David Webster, a health industry consultant and former Aventis executive, said the FDA miscalculated the potential risk in the situation.

“I don’t think they fully predicted what the impact of either the manufacturing problem or an entire shutdown of the facility would cause,” he said.

Department of Health and Human Services spokesman Tony Jewell said the federal government saw no reason to begin looking for replacement supplies in August, when the British did.

“We had no indication from the company or MHRA until October 5 that the entire 48 million doses were in jeopardy,” he said. “As soon as we learned in October, we contacted Aventis Pasteur to purchase several million more.”

Chiron, headquartered in California, first told U.S. and British officials about contamination problems on Aug. 25, saying it planned to destroy 4 million doses of flu vaccine.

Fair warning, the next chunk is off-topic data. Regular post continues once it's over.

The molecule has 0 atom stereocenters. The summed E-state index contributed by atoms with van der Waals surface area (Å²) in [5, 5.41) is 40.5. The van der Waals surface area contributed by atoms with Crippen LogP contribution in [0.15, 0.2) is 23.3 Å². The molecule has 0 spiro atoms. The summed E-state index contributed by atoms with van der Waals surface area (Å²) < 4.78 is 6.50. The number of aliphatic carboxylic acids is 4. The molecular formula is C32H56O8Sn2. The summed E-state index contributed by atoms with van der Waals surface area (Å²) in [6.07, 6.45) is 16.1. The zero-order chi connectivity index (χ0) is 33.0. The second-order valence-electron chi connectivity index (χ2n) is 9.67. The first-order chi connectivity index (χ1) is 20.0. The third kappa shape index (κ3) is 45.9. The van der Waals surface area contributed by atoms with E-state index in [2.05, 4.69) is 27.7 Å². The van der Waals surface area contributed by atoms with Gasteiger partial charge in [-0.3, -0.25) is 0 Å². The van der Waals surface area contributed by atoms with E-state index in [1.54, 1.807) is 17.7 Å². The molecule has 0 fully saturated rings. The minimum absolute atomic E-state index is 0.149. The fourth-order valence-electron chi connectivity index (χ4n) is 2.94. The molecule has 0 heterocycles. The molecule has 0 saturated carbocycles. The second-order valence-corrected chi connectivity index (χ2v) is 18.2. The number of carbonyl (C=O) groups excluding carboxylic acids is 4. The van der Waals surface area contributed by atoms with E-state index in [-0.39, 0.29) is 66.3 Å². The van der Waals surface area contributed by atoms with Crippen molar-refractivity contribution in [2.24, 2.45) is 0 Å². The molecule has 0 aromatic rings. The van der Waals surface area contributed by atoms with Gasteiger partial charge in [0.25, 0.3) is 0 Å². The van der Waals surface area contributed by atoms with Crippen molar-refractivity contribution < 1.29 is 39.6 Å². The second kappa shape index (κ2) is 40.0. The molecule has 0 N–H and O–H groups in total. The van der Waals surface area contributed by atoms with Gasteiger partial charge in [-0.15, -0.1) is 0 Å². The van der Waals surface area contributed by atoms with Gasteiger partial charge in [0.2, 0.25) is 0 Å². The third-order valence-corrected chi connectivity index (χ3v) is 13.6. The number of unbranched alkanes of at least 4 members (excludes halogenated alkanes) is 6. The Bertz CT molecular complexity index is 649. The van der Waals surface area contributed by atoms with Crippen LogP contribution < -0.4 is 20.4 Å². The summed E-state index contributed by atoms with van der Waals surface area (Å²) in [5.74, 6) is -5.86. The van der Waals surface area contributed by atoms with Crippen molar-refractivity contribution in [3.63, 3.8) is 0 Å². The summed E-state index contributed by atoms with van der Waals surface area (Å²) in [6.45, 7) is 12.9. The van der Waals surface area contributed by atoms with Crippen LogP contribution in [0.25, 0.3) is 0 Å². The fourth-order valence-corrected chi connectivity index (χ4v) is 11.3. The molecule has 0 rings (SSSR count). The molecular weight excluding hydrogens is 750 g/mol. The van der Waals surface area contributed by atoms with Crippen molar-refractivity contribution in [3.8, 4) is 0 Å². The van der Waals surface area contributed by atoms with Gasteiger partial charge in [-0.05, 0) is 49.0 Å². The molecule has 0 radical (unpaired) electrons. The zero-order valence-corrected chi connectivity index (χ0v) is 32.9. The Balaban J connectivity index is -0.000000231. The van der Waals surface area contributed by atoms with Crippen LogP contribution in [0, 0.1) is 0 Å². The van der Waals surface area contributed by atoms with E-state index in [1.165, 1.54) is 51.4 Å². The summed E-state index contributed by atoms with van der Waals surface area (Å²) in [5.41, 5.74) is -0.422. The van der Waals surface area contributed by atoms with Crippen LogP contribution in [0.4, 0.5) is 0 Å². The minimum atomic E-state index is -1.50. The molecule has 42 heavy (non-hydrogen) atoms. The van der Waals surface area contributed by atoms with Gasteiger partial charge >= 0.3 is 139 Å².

Langley, the spokesperson for the British MHRA, said the company reported back Sept. 13 that the problems were still unresolved. British officials toured the plant Sept. 28 to 30 and pulled its license a week later.

Chiron officials did not return phone calls for this story.

William Schaffner, a member of the federal government’s National Vaccine Advisory Committee, said officials with the Centers for Disease Control and Prevention spoke with Chiron officials on a weekly basis, and the company always assured them that the problem was “limited.”

“Shipments would be somewhat curtailed, but basically we were going to be getting all we needed from Chiron,” said Schaffner, chairman of the department of preventive medicine at the Vanderbilt University School of Medicine.